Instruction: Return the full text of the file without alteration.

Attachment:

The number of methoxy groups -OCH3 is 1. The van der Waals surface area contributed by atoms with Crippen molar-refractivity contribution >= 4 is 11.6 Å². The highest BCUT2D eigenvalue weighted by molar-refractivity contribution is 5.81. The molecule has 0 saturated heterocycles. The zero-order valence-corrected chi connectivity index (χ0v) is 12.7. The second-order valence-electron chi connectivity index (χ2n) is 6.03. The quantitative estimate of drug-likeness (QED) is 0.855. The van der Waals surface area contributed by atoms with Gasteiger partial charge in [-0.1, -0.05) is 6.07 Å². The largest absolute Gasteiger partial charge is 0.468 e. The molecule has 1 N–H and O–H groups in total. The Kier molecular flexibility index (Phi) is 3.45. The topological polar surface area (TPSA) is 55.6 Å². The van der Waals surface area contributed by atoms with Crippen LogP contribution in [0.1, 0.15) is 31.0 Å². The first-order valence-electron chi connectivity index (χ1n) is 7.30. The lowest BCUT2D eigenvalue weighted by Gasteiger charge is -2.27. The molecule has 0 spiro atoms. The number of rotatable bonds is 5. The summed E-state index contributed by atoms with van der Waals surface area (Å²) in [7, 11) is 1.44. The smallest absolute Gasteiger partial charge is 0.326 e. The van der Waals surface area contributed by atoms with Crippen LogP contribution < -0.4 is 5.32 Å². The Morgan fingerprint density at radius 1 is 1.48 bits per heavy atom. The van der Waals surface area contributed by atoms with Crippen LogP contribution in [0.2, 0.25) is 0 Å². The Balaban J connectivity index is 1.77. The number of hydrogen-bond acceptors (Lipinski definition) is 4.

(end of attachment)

The number of methoxy groups -OCH3 is 1. The van der Waals surface area contributed by atoms with Crippen molar-refractivity contribution >= 4 is 11.6 Å². The highest BCUT2D eigenvalue weighted by molar-refractivity contribution is 5.81. The molecule has 0 saturated heterocycles. The zero-order valence-corrected chi connectivity index (χ0v) is 12.7. The second-order valence-electron chi connectivity index (χ2n) is 6.03. The quantitative estimate of drug-likeness (QED) is 0.855. The van der Waals surface area contributed by atoms with Gasteiger partial charge in [-0.1, -0.05) is 6.07 Å². The largest absolute Gasteiger partial charge is 0.468 e. The molecule has 1 N–H and O–H groups in total. The Kier molecular flexibility index (Phi) is 3.45. The topological polar surface area (TPSA) is 55.6 Å². The van der Waals surface area contributed by atoms with Crippen LogP contribution in [0.1, 0.15) is 31.0 Å². The first-order valence-electron chi connectivity index (χ1n) is 7.30. The lowest BCUT2D eigenvalue weighted by Gasteiger charge is -2.27. The molecule has 0 spiro atoms. The number of rotatable bonds is 5. The summed E-state index contributed by atoms with van der Waals surface area (Å²) in [7, 11) is 1.44. The smallest absolute Gasteiger partial charge is 0.326 e. The van der Waals surface area contributed by atoms with Crippen LogP contribution < -0.4 is 5.32 Å². The Morgan fingerprint density at radius 1 is 1.48 bits per heavy atom. The van der Waals surface area contributed by atoms with Crippen LogP contribution in [0.2, 0.25) is 0 Å². The Balaban J connectivity index is 1.77. The number of hydrogen-bond acceptors (Lipinski definition) is 4.